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 Text and photos copyright John P. Hoover

Sample species accounts from Hawaii's Fishes
The fishes on this page are endemic to Hawai`i, they occur nowhere else. About 25% of Hawaii's fish species are endemic!
Text and photos © John P. Hoover

Centropyge potteri (Jordan & Metz, 1912)
     The only truly common angelfishes in Hawai`i, Potter's Angels are rusty orange on the front and back, shading to blackish below, with many irregular vertical grayish to deep blue lines. (Males have more blue.) They are usually seen in clear water at depths of at least 15 feet peering from the coral and darting from one hiding place to the next. On O`ahu, adventuresome snorkelers may glimpse them off the cliffs at Kawaihoa (Portlock) Point, where for some reason they are frequently in the open. Big Island snorkelers can find them at Honaunau or Kealakekua Bay in only a few feet of water. Divers, of course, will see them almost anywhere. A beautiful species, they do well in captivity if given peaceful tankmates and plenty of time to adjust. Like many angelfishes they are slow to begin feeding. Named for Frederick A. Potter, director of the Waikiki Aquarium from its founding in 1903 until 1940. To 5 in. Endemic to Hawai`i. Photo: Magic Island, O`ahu. 30 ft

Ctenochaetus strigosus (Bennett, 1828)
      The kole has a bright gold ring around the eye. The dark body is marked with many fine horizontal lines, and the mouth is surrounded by blue. In old Hawai`i they were placed under the posts of a new home to ensure good luck. Juveniles are sometimes dull yellow. The species name means "thin" or "meager." The Hawaiian name means "raw" (which was how it was eaten). To 7 in. It has recently been declared endemic to Hawai`i. Similar species elsewhere lack the gold ring or the stripes and juveniles can be bright yellow. Photo: Hanauma Bay, O`ahu. 30 ft.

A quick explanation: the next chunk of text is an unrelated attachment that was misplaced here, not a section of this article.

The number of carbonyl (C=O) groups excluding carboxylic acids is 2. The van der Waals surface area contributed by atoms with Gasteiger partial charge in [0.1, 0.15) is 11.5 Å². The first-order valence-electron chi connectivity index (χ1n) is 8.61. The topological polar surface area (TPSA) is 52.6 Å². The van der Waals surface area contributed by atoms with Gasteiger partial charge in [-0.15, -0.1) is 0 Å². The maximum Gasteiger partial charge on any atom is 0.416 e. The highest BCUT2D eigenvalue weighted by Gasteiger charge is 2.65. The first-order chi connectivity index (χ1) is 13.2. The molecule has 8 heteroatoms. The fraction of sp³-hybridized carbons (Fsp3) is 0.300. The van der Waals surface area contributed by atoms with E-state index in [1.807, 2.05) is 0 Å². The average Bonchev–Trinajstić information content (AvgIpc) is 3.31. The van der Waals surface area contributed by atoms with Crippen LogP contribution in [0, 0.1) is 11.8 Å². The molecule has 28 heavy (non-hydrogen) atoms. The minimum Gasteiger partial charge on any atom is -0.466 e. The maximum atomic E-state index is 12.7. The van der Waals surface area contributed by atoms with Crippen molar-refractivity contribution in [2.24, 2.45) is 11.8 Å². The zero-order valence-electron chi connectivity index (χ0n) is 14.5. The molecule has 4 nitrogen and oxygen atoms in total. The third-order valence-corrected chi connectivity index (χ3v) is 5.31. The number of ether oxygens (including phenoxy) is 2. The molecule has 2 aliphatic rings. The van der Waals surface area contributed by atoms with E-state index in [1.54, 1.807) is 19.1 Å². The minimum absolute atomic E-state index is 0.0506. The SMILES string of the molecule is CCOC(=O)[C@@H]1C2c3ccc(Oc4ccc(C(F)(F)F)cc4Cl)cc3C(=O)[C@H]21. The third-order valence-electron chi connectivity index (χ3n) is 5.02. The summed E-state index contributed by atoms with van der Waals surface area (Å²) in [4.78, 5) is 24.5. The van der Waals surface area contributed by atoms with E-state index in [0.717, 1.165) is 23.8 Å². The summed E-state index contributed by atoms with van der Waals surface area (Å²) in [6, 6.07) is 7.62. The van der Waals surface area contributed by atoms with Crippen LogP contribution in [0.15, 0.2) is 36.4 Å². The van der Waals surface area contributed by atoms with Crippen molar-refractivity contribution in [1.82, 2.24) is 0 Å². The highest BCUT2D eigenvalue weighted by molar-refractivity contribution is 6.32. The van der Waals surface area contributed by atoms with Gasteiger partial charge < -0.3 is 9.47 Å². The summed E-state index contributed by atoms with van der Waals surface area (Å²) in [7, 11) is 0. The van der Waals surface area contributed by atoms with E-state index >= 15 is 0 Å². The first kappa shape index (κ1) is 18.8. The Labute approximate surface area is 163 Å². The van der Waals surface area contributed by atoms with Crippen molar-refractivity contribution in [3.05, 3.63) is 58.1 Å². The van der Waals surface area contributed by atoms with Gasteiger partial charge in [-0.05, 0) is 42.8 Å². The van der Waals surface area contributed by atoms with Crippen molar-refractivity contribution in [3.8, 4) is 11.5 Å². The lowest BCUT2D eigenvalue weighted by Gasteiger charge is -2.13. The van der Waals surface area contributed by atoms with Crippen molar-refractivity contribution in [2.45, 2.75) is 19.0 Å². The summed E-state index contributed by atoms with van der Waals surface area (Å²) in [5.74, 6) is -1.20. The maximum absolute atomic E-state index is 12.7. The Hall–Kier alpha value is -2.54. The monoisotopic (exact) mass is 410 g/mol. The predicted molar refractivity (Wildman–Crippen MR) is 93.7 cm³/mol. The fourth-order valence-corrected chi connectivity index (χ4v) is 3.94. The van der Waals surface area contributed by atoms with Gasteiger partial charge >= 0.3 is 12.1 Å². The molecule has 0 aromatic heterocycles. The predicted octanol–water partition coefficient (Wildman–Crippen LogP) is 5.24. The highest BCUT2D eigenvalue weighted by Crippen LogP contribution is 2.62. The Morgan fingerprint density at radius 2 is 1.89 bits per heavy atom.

FANTAIL FILEFISH • `o`ili-'uwi'uwi
Pervagor spilosoma (Lay & Bennett, 1839)
      In some years abundant, in others only moderately common, Fantail Filefishes are yellow, marked with black spots, and have bright orange, fanlike tails. Blue markings about the mouth and throat further adorn these beautiful little fishes. They frequently pair off in a head-to-tail position, raising and lowering their spines, and spreading their colorful tails in some sort of territorial or sexual display. During years of peak population they die off by the thousands, washing up on beaches. In old Hawai`i this was said to portend the death of a chief; their dry bodies were sometimes used as fuel. If removed from the water they make a small noise, hence the Hawaiian name `uwi'uwi, meaning to squeal. Species name means "spotted." To 7 in. Endemic to Hawai'i. Photo: Lana`i Lookout, O`ahu. 35 ft.

Gorgasia hawaiiensis Randall & Chess, 1979
     These strange eels may be seen beyond the reef at about 80 feet at several sites, such as Ke`ei, Kealakekua, or Puako on the Kona Coast, and at Molokini Island off Maui. They live by the thousands along steep sandy slopes, stretching up out of their holes and facing into the current to feed on drifting plankton. When approached, they sink into the sand. Cautious, slow-moving divers, however, can enter a garden of waving eels, along a mysterious slope that beckons temptingly down into the blue abyss. Watch your time and your depth while visiting the garden eels. To about 1.5 ft. Endemic to Hawai`i. Photo: Ke`ei, Hawai`i. 90 ft.

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  Text and photos copyright John P. Hoover